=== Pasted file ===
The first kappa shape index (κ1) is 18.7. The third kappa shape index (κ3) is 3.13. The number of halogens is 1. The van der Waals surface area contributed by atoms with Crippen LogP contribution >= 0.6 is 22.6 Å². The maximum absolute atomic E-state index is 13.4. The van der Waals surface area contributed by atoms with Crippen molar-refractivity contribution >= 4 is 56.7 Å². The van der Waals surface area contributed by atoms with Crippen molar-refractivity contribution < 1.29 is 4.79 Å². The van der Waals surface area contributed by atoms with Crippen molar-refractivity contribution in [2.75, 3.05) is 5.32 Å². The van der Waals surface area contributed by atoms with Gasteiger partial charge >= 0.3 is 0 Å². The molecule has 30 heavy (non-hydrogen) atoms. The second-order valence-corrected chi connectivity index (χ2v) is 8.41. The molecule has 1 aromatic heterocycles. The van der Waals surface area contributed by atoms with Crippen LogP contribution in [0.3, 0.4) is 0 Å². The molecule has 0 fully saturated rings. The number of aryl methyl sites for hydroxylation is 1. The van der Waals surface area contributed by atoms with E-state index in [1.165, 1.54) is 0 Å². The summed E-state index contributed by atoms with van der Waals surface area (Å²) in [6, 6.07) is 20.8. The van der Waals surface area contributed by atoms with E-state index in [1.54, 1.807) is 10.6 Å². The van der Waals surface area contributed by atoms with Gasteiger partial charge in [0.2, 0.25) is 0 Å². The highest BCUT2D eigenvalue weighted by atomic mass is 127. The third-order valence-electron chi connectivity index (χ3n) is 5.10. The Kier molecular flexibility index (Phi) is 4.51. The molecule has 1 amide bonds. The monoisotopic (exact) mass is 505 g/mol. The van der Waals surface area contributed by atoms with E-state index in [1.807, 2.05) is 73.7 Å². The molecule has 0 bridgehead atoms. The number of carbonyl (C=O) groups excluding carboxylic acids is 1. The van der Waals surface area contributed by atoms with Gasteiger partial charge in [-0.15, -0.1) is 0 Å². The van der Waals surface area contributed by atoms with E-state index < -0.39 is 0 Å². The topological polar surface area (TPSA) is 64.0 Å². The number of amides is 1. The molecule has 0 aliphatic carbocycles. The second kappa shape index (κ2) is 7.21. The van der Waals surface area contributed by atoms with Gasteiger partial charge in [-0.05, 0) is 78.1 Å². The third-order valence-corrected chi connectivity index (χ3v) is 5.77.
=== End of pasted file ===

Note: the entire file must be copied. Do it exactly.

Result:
The first kappa shape index (κ1) is 18.7. The third kappa shape index (κ3) is 3.13. The number of halogens is 1. The van der Waals surface area contributed by atoms with Crippen LogP contribution >= 0.6 is 22.6 Å². The maximum absolute atomic E-state index is 13.4. The van der Waals surface area contributed by atoms with Crippen molar-refractivity contribution >= 4 is 56.7 Å². The van der Waals surface area contributed by atoms with Crippen molar-refractivity contribution < 1.29 is 4.79 Å². The van der Waals surface area contributed by atoms with Crippen molar-refractivity contribution in [2.75, 3.05) is 5.32 Å². The van der Waals surface area contributed by atoms with Gasteiger partial charge >= 0.3 is 0 Å². The molecule has 30 heavy (non-hydrogen) atoms. The second-order valence-corrected chi connectivity index (χ2v) is 8.41. The molecule has 1 aromatic heterocycles. The van der Waals surface area contributed by atoms with Crippen LogP contribution in [0.3, 0.4) is 0 Å². The molecule has 0 fully saturated rings. The number of aryl methyl sites for hydroxylation is 1. The van der Waals surface area contributed by atoms with E-state index in [1.165, 1.54) is 0 Å². The summed E-state index contributed by atoms with van der Waals surface area (Å²) in [6, 6.07) is 20.8. The van der Waals surface area contributed by atoms with E-state index in [1.54, 1.807) is 10.6 Å². The van der Waals surface area contributed by atoms with Gasteiger partial charge in [0.2, 0.25) is 0 Å². The highest BCUT2D eigenvalue weighted by atomic mass is 127. The third-order valence-electron chi connectivity index (χ3n) is 5.10. The Kier molecular flexibility index (Phi) is 4.51. The molecule has 1 amide bonds. The monoisotopic (exact) mass is 505 g/mol. The van der Waals surface area contributed by atoms with E-state index in [1.807, 2.05) is 73.7 Å². The molecule has 0 bridgehead atoms. The number of carbonyl (C=O) groups excluding carboxylic acids is 1. The van der Waals surface area contributed by atoms with Gasteiger partial charge in [-0.15, -0.1) is 0 Å². The van der Waals surface area contributed by atoms with E-state index < -0.39 is 0 Å². The topological polar surface area (TPSA) is 64.0 Å². The number of amides is 1. The molecule has 0 aliphatic carbocycles. The second kappa shape index (κ2) is 7.21. The van der Waals surface area contributed by atoms with Gasteiger partial charge in [-0.05, 0) is 78.1 Å². The third-order valence-corrected chi connectivity index (χ3v) is 5.77.